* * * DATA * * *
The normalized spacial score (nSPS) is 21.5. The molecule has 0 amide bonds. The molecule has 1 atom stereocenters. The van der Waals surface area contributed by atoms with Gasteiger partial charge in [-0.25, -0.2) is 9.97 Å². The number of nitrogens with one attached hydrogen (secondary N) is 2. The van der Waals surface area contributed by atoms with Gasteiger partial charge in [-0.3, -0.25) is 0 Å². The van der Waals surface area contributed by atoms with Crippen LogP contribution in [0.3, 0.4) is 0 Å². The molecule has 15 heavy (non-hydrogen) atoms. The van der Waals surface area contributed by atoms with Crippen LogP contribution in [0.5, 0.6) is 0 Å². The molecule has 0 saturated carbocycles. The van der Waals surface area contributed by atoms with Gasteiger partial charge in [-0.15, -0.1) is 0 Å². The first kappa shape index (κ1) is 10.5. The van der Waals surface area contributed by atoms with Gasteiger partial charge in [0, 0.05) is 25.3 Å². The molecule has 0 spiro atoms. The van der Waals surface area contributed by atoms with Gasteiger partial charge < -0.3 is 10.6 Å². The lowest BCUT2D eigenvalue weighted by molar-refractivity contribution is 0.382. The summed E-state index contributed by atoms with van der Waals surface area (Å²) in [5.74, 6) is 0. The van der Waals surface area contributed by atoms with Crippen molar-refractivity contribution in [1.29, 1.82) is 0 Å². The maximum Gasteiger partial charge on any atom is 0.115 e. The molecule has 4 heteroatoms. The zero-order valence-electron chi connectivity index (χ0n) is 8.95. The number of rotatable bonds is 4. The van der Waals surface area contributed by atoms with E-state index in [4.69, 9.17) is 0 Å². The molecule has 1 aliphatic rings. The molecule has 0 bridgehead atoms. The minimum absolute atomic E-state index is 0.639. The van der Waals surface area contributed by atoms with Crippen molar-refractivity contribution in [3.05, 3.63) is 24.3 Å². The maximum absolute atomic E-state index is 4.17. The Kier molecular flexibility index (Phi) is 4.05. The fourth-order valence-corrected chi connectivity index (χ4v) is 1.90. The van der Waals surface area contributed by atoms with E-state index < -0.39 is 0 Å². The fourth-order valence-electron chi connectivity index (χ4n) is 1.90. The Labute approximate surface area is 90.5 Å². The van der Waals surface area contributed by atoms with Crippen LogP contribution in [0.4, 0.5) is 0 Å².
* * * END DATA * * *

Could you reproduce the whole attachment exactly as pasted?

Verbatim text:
The normalized spacial score (nSPS) is 21.5. The molecule has 0 amide bonds. The molecule has 1 atom stereocenters. The van der Waals surface area contributed by atoms with Gasteiger partial charge in [-0.25, -0.2) is 9.97 Å². The number of nitrogens with one attached hydrogen (secondary N) is 2. The van der Waals surface area contributed by atoms with Gasteiger partial charge in [-0.3, -0.25) is 0 Å². The van der Waals surface area contributed by atoms with Crippen LogP contribution in [0.3, 0.4) is 0 Å². The molecule has 15 heavy (non-hydrogen) atoms. The van der Waals surface area contributed by atoms with Crippen LogP contribution in [0.5, 0.6) is 0 Å². The molecule has 0 saturated carbocycles. The van der Waals surface area contributed by atoms with Gasteiger partial charge in [-0.15, -0.1) is 0 Å². The first kappa shape index (κ1) is 10.5. The van der Waals surface area contributed by atoms with Gasteiger partial charge in [0, 0.05) is 25.3 Å². The molecule has 0 spiro atoms. The van der Waals surface area contributed by atoms with Gasteiger partial charge < -0.3 is 10.6 Å². The lowest BCUT2D eigenvalue weighted by molar-refractivity contribution is 0.382. The summed E-state index contributed by atoms with van der Waals surface area (Å²) in [5.74, 6) is 0. The van der Waals surface area contributed by atoms with Crippen molar-refractivity contribution in [1.29, 1.82) is 0 Å². The maximum Gasteiger partial charge on any atom is 0.115 e. The molecule has 4 heteroatoms. The zero-order valence-electron chi connectivity index (χ0n) is 8.95. The number of rotatable bonds is 4. The van der Waals surface area contributed by atoms with E-state index in [4.69, 9.17) is 0 Å². The molecule has 1 aliphatic rings. The molecule has 0 bridgehead atoms. The minimum absolute atomic E-state index is 0.639. The van der Waals surface area contributed by atoms with Crippen molar-refractivity contribution in [3.05, 3.63) is 24.3 Å². The maximum absolute atomic E-state index is 4.17. The Kier molecular flexibility index (Phi) is 4.05. The fourth-order valence-corrected chi connectivity index (χ4v) is 1.90. The van der Waals surface area contributed by atoms with E-state index < -0.39 is 0 Å². The fourth-order valence-electron chi connectivity index (χ4n) is 1.90. The Labute approximate surface area is 90.5 Å². The van der Waals surface area contributed by atoms with Crippen LogP contribution in [0.4, 0.5) is 0 Å².